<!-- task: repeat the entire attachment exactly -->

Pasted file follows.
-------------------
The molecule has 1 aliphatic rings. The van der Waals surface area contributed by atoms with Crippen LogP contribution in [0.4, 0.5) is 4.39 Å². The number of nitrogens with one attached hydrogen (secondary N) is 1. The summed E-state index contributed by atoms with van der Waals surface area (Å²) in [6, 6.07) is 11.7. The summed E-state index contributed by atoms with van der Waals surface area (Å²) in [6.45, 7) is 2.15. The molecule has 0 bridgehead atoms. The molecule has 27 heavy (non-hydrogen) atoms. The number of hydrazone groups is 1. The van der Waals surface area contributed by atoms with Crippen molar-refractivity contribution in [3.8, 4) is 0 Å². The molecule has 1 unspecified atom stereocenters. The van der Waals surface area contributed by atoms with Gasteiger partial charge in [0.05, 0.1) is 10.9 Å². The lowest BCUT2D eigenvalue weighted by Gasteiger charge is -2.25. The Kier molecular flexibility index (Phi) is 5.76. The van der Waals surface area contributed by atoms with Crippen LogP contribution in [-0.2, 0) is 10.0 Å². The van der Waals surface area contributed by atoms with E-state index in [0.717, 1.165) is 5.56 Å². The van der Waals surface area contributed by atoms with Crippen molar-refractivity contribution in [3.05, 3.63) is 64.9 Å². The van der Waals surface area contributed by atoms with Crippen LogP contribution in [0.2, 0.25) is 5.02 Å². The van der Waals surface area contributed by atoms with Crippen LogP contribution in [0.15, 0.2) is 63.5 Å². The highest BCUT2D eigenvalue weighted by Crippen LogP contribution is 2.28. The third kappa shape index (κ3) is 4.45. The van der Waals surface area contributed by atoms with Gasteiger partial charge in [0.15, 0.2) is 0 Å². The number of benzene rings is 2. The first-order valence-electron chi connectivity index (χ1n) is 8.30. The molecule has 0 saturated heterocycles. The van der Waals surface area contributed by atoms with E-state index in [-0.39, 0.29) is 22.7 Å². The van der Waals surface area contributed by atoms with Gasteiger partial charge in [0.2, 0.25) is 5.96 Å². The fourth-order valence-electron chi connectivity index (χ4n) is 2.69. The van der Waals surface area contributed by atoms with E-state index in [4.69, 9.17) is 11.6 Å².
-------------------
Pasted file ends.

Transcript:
The molecule has 1 aliphatic rings. The van der Waals surface area contributed by atoms with Crippen LogP contribution in [0.4, 0.5) is 4.39 Å². The number of nitrogens with one attached hydrogen (secondary N) is 1. The summed E-state index contributed by atoms with van der Waals surface area (Å²) in [6, 6.07) is 11.7. The summed E-state index contributed by atoms with van der Waals surface area (Å²) in [6.45, 7) is 2.15. The molecule has 0 bridgehead atoms. The molecule has 27 heavy (non-hydrogen) atoms. The number of hydrazone groups is 1. The van der Waals surface area contributed by atoms with Crippen molar-refractivity contribution in [3.8, 4) is 0 Å². The molecule has 1 unspecified atom stereocenters. The van der Waals surface area contributed by atoms with Gasteiger partial charge in [0.05, 0.1) is 10.9 Å². The lowest BCUT2D eigenvalue weighted by Gasteiger charge is -2.25. The Kier molecular flexibility index (Phi) is 5.76. The van der Waals surface area contributed by atoms with Crippen LogP contribution in [-0.2, 0) is 10.0 Å². The van der Waals surface area contributed by atoms with E-state index in [0.717, 1.165) is 5.56 Å². The van der Waals surface area contributed by atoms with Crippen molar-refractivity contribution in [3.05, 3.63) is 64.9 Å². The van der Waals surface area contributed by atoms with Crippen LogP contribution in [0.2, 0.25) is 5.02 Å². The van der Waals surface area contributed by atoms with Crippen LogP contribution in [0.15, 0.2) is 63.5 Å². The highest BCUT2D eigenvalue weighted by Crippen LogP contribution is 2.28. The third kappa shape index (κ3) is 4.45. The van der Waals surface area contributed by atoms with Gasteiger partial charge in [0.15, 0.2) is 0 Å². The number of benzene rings is 2. The first-order valence-electron chi connectivity index (χ1n) is 8.30. The molecule has 0 saturated heterocycles. The van der Waals surface area contributed by atoms with E-state index in [-0.39, 0.29) is 22.7 Å². The van der Waals surface area contributed by atoms with Gasteiger partial charge in [0.2, 0.25) is 5.96 Å². The fourth-order valence-electron chi connectivity index (χ4n) is 2.69. The van der Waals surface area contributed by atoms with E-state index in [4.69, 9.17) is 11.6 Å².